In general, pityriasis rosea resolves within 12 weeks, and no follow-up is necessary in most cases. However, follow-up care may be provided to ensure that the rash is improving. Patients with moderate to severe pruritus who are receiving topical steroids should be followed up by phone or at a return visit in 1-2 weeks.
If the disease is severe or widespread (eg, vesicular pityriasis rosea), topical or oral steroids may be used. Ultraviolet radiation therapy has been demonstrated to be effective for pityriasis rosea but may leave postinflammatory pigmentation at the site of the pityriasis rosea lesion.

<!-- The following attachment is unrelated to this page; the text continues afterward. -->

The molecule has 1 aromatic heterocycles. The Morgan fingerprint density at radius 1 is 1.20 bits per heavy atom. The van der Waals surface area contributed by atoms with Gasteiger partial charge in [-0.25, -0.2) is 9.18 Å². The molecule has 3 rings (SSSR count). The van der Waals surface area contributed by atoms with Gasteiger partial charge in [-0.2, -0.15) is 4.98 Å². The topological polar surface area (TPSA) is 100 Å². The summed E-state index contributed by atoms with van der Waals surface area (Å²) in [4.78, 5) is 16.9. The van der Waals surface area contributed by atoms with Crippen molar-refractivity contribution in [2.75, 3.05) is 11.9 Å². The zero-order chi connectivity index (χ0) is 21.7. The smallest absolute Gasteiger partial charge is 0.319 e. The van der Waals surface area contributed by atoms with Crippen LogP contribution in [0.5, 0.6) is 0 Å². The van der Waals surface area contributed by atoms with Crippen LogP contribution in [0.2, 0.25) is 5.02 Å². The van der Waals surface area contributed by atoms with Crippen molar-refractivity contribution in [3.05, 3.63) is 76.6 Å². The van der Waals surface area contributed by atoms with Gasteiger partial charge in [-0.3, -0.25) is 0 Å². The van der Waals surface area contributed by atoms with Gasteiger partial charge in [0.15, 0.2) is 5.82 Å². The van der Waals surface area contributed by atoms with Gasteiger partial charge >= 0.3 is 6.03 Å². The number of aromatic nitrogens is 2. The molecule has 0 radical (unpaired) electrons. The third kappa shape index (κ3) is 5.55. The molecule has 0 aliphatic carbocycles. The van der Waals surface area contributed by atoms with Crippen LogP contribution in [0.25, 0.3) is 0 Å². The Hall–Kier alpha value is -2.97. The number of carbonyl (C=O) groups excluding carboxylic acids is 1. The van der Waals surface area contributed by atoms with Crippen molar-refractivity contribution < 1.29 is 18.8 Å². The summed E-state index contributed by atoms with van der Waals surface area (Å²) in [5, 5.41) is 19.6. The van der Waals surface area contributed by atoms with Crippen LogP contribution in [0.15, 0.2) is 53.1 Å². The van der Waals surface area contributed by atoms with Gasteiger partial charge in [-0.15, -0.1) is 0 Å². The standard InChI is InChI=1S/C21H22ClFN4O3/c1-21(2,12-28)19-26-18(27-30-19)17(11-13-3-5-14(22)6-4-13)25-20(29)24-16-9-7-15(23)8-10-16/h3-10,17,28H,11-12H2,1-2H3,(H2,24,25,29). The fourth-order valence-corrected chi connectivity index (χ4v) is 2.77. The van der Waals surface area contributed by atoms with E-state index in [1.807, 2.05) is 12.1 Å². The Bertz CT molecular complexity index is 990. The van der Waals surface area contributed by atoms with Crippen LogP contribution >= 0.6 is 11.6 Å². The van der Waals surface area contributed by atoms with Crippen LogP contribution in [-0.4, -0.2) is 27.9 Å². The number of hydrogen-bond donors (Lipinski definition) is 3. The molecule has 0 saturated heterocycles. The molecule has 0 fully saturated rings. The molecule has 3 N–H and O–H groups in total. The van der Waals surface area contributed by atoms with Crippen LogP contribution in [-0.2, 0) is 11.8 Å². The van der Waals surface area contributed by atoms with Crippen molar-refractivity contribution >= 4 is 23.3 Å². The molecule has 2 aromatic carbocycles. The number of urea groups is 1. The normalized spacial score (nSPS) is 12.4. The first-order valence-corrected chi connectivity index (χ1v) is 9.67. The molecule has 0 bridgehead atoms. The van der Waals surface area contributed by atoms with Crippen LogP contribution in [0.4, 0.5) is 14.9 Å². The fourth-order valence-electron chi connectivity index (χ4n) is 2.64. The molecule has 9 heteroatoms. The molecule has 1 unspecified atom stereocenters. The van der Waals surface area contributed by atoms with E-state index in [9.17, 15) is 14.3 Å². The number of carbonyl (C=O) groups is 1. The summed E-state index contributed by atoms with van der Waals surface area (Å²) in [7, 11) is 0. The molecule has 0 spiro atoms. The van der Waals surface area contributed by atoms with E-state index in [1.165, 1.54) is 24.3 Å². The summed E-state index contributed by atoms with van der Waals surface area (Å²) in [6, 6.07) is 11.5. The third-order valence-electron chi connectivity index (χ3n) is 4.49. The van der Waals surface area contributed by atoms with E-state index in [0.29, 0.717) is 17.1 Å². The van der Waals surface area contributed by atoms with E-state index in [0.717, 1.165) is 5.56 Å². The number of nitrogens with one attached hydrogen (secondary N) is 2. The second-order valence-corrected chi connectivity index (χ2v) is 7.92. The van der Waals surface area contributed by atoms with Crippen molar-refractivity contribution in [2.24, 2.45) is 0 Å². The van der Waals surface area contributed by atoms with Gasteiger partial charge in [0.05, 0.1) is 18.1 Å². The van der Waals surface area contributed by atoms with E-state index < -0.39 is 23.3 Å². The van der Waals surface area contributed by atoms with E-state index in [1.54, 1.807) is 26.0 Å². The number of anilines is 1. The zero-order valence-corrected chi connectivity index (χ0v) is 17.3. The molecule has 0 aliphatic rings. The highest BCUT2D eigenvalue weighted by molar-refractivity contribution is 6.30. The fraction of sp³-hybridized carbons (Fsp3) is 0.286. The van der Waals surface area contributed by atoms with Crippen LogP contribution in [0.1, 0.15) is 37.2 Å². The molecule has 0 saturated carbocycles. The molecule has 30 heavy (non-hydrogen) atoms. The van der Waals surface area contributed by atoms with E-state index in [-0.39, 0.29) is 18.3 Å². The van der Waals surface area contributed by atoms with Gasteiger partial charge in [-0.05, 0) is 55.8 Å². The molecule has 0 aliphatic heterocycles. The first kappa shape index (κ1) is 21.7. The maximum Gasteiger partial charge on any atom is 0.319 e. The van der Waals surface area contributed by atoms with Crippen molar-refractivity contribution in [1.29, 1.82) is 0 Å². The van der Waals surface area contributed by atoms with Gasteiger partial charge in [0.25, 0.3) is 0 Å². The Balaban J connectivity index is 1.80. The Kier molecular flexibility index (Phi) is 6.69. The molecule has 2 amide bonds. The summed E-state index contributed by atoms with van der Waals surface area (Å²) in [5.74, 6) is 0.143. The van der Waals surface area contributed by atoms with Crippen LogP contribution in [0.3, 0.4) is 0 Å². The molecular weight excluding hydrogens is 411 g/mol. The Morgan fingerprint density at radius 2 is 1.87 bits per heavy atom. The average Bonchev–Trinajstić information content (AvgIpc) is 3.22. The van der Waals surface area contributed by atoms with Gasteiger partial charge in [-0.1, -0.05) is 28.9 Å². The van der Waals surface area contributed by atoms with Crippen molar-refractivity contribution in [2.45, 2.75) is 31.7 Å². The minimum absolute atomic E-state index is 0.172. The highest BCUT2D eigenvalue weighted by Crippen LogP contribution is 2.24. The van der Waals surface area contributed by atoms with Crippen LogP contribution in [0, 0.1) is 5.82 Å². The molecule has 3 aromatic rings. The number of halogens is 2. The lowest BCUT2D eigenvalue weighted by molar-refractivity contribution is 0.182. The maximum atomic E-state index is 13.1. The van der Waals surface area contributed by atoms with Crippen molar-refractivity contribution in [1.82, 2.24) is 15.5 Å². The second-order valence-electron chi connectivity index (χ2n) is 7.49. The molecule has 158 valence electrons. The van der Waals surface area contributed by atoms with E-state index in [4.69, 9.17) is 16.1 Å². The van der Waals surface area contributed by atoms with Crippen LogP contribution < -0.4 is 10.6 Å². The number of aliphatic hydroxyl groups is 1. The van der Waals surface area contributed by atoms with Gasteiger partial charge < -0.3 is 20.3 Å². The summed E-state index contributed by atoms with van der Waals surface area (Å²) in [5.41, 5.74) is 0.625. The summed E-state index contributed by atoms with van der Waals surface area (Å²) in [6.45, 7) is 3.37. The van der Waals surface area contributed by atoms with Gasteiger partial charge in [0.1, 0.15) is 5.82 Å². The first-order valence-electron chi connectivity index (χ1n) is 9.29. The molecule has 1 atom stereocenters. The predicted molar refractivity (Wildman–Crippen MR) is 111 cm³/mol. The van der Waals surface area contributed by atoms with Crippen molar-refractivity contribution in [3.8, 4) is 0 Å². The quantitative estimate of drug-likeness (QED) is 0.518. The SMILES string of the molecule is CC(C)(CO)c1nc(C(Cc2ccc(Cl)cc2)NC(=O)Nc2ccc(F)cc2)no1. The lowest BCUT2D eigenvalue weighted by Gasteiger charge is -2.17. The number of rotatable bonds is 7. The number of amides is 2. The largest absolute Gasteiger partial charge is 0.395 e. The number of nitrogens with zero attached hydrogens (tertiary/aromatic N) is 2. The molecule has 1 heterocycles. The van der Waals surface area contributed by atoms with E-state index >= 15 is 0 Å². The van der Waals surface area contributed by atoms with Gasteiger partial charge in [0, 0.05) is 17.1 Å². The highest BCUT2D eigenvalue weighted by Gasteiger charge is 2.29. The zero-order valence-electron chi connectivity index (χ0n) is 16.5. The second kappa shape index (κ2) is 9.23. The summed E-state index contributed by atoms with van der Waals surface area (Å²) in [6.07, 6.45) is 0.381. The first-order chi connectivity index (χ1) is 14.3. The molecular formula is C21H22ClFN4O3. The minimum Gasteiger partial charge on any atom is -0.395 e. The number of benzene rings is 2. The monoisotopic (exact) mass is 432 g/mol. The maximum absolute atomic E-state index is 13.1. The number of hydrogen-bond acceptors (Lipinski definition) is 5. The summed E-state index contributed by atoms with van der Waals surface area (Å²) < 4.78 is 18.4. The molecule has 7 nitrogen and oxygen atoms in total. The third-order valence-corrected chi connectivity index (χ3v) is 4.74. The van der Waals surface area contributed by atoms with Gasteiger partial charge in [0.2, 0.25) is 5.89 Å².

No restriction of activity or isolation is necessary. No evidence suggests that children with pityriasis rosea should be prevented from attending school.
For more on the treatment of pityriasis rosea, read here.
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Cite this: Stephen Soreff, B.S. Anand, Scott H. Sicherer, et. al. Fast Five Quiz: Can You Answer These Challenging Primary Care Questions? - Medscape - Mar 13, 2017.